galactan necessary to provide protection of the flavoring material and .provide a satisfactory solid product. Generally speaking, larger amounts of the arabinogalactan are required with the oily flavoring materials than with the water-soluble flavoring substances.
While the flavoring composition of this invention may be conveniently prepared by spray-drying an aqueous solution or emulsion of the arabinogalactan-flavor mix ture, say at an inlet air temperature of 200400 F. and an outlet air temperature of 200 F., it is obvious that such composition may also be dried by other methods such as freeze-drying and drum-drying. However, for most flavor materials it is preferred to spray-dry or freeze-dry the flavoring composition since it has been found that these methods form a highly stable encapsulating coating around a nucleus of flavor material. In most cases freeze-drying will give higher initial fixation than spray-drying and the addition of sugar fillers, such as corn syrup solids, lactose, and other polysaccharides, helps to increase the initial fixation and improve the stability of the final product.
This invention will now be described by reference to the following specific examples:
Example I A solution was made of 80 grams of arabinogalactan (larch gum) in 80 ml. of water. About 20 grams of ethyl acetate was then slowly added to the solution with vigorous agitation to give a theoretical flavor yield of 20%. The mixture was blended well in an electric mixer for about 1-2 minutes to obtain a homogeneous emulsion. The emulsified mixture was then spray dried by atomizing the mixture by means of a centrifugal spinning disk into droplets having a maximum particle size distribution of 50-150 microns, the droplets being dried in a drying chamber having a volume of about 45 cubic feet at an inlet air temperature of 285 F. and an outlet air temperature of 140 F. The solution was fed by a gravity feed in a vertical tube onto the spinning disk which rotated at about 12,000 r.p.m. Feed rate of the solution Was 250 lbs. per-hour and the inlet drying air was introduced through a vertical tube directly under the spinning disk.
The dried product was powdered in appearance, nonhygroscopic and resistant to caking on contact with atmospheric air containing 5070% relative humidity at a temperature of about 70 F. over a period of several days. The solid product upon reconstitution by addition of water readily yielded up its content of ethyl acetate which on analysis was shown to be 8.6 grams of ethyl acetate or about 43 retention of the flavor material.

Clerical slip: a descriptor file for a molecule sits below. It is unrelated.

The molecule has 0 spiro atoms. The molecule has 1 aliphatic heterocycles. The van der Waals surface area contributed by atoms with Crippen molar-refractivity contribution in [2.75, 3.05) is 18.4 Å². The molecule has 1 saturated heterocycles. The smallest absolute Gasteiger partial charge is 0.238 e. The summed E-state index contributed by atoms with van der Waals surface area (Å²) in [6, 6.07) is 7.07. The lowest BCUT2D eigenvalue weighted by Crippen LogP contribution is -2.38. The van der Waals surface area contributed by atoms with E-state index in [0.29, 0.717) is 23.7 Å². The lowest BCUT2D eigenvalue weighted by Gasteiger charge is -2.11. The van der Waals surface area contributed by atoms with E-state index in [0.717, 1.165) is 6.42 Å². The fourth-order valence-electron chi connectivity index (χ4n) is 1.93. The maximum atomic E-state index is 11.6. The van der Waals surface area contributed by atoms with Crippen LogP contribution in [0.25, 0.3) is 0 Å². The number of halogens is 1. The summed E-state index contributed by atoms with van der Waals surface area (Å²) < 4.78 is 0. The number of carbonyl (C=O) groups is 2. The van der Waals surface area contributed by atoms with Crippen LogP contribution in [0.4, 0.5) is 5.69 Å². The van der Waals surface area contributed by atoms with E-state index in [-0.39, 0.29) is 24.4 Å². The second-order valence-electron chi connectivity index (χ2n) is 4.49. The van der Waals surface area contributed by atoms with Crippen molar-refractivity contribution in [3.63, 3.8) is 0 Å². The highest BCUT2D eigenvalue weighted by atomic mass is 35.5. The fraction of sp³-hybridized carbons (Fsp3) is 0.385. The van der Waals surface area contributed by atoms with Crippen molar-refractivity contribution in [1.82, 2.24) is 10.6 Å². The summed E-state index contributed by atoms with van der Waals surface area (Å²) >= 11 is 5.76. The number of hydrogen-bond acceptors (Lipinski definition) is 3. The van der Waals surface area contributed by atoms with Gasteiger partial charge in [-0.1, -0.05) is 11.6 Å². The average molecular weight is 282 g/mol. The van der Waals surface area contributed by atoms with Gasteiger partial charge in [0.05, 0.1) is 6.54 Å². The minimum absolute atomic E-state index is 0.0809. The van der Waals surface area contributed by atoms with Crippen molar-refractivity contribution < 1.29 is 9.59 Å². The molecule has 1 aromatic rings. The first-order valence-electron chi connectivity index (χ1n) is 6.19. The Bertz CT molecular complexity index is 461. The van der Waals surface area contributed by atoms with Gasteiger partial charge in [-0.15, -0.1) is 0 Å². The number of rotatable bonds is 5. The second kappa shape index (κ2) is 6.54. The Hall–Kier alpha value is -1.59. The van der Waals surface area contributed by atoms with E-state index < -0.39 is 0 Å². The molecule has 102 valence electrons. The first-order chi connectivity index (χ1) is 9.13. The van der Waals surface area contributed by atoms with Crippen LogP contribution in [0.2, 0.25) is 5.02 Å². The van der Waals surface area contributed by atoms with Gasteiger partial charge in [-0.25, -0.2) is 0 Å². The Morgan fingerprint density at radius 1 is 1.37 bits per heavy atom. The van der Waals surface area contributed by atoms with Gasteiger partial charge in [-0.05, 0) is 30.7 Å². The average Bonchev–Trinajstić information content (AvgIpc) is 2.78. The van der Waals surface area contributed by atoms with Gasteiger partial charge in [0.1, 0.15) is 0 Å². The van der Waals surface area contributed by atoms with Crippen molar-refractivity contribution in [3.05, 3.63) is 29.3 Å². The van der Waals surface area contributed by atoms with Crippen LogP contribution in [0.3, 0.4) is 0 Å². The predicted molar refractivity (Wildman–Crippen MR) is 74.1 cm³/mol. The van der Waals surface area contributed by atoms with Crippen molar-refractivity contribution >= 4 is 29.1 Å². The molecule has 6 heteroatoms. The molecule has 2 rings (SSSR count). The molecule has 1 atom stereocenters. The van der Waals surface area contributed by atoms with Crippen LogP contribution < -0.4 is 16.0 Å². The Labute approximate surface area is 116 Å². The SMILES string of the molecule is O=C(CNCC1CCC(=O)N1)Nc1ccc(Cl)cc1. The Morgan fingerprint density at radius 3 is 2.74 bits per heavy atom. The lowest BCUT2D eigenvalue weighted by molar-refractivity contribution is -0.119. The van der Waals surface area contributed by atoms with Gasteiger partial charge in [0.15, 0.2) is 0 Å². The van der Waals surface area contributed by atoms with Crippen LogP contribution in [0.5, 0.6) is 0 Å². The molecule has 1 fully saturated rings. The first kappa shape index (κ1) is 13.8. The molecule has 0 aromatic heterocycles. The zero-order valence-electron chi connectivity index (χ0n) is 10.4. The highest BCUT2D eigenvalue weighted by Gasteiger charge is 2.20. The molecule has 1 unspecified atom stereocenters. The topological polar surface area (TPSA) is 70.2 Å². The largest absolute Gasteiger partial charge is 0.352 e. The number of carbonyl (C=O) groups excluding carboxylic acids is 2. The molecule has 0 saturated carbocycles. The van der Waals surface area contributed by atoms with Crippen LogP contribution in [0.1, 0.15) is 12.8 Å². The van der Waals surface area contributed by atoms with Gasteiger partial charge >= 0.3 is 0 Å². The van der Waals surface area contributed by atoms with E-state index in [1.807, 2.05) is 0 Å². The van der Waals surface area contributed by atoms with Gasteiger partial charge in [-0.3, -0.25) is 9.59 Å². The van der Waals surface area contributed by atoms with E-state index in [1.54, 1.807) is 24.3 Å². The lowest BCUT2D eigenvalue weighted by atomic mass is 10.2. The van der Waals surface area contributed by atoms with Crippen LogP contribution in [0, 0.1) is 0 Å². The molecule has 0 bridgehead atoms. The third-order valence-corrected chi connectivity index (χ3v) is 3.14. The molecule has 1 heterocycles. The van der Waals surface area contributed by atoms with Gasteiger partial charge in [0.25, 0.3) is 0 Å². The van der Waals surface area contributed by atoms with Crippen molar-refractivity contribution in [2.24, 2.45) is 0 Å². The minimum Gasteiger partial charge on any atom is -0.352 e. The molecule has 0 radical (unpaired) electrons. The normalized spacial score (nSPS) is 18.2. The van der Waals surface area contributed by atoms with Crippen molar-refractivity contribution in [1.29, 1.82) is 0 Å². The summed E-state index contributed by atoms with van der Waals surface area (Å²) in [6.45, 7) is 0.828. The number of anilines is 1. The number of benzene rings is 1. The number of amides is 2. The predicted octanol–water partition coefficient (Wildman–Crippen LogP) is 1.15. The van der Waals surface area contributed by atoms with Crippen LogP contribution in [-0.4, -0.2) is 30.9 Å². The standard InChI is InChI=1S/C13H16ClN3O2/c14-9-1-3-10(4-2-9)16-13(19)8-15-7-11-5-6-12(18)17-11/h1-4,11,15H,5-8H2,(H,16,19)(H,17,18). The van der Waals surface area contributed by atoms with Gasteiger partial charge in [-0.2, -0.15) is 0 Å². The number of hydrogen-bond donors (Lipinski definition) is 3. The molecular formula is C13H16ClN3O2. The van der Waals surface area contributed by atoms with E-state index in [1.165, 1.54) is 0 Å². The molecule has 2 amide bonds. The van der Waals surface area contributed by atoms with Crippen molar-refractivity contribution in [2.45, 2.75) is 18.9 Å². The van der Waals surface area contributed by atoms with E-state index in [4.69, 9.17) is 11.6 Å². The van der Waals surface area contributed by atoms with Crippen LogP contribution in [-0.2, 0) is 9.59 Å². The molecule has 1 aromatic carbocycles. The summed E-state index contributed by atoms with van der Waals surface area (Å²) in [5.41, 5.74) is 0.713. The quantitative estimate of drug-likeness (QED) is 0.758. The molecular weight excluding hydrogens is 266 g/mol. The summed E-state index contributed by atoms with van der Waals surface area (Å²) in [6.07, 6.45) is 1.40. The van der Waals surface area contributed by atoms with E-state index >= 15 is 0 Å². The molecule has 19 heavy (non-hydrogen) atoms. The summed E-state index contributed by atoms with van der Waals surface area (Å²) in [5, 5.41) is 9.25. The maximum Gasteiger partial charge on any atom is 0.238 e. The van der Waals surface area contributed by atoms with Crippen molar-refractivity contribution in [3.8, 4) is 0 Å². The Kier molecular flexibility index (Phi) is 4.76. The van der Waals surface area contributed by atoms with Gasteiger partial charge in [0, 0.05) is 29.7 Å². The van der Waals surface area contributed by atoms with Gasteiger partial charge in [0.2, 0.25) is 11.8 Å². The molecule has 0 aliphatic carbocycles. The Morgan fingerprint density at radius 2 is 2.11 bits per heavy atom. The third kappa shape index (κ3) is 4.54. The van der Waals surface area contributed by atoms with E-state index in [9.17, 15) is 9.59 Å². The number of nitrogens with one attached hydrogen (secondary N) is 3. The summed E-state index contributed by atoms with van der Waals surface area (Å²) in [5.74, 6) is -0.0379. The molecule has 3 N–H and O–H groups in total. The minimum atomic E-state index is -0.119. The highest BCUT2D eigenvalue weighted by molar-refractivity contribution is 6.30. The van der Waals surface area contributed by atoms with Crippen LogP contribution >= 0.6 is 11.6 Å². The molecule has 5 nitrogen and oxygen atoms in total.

The flavor composition was incorporated in the following gelatin-type jelly dessert formulation:
Ingredient: Grams Sugar 80.0
' Gelatin 10.0
Fumaric acid 3.0
' Flavoring composition 1.0 Trisodium citrate 0.8
Example II The procedure of Example I was followed with the exception that 20 grams of acetaldehyde were used in place of the ethyl acetate. Analysis of the dried product showed a fixation of 10.2 grams of acetaldehyde or about 55% retention of the flavor component during spray-drying.
This product was relatively stable under normal storage conditions.
Example III The procedure of Example I was followed with the exception that 20 grams of imitation raspberry flavor was used in place of the ethyl acetate. Analysis of the dried product showed a fixation of 8 grams or about 40% retention of the flavor material, and the product was relatively stable under normal storage conditions comparing favorably to a gum arabic control sample.
The imitation raspberry flavor had the following formula:
While this invention has been described by reference to specific examples, it is intended to be limited only by the scope of the appended claims.
What is claimed is: p
A gelatin-type jelly dessert mix containing gelatin, sugar, fruit acid, color and flavor, said flavor comprising a normally liquid, volatile, and unstable flavoring material encapsulated in arabinogalactan.
References Cited by the Examiner Chemical Abstracts, vol. 28 (1934), 306-307.
Merory: Food Flavorings, 1960, The Avi Publishing C0,, Inc., Westport, Conn. pp. 274 to 277.
Whistler et al., Industrial Gums, 1959, Academic Press, N.Y., pp. 308-309.
A. LOUIS MONACELL, Primary Examiner. J. M. GOLIAN Assistant Examiner.
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|US4271202 *||Aug 6, 1979||Jun 2, 1981||Mallinckrodt, Inc.||Particulate lactose-starch hydrolysate based flavoring materials and method of producing same|
|US4276312 *||Jan 18, 1980||Jun 30, 1981||Merritt Carleton G||Encapsulation of materials|
|US4950751 *||Jun 2, 1989||Aug 21, 1990||The Nanci Corporation International||Method of isolating arabinogalactan from larch|
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|US7799341 *||Jun 10, 2004||Sep 21, 2010||Mccormick & Company, Inc.||Encapsulation compositions and process for preparing the same|
|US8257738 *||Jul 27, 2010||Sep 4, 2012||Mccormick & Company, Incorporated||Encapsulation compositions and process for preparing the same|
|US20040241444 *||Jun 10, 2004||Dec 2, 2004||Mccormick & Company, Inc.||Encapsulation compositions and process for preparing the same|
|US20100289164 *||Jul 27, 2010||Nov 18, 2010||Mccormick & Company, Inc.||Encapsulation compositions and process for preparing the same|
|U.S. Classification||426/102, 426/540, 426/103, 426/576|
|International Classification||A23L1/22, A23L1/052, A23L1/0562, A23L1/05|
|Cooperative Classification||A23L1/05625, A23L1/052, A23L1/22016|
|European Classification||A23L1/22B2, A23L1/052, A23L1/0562B|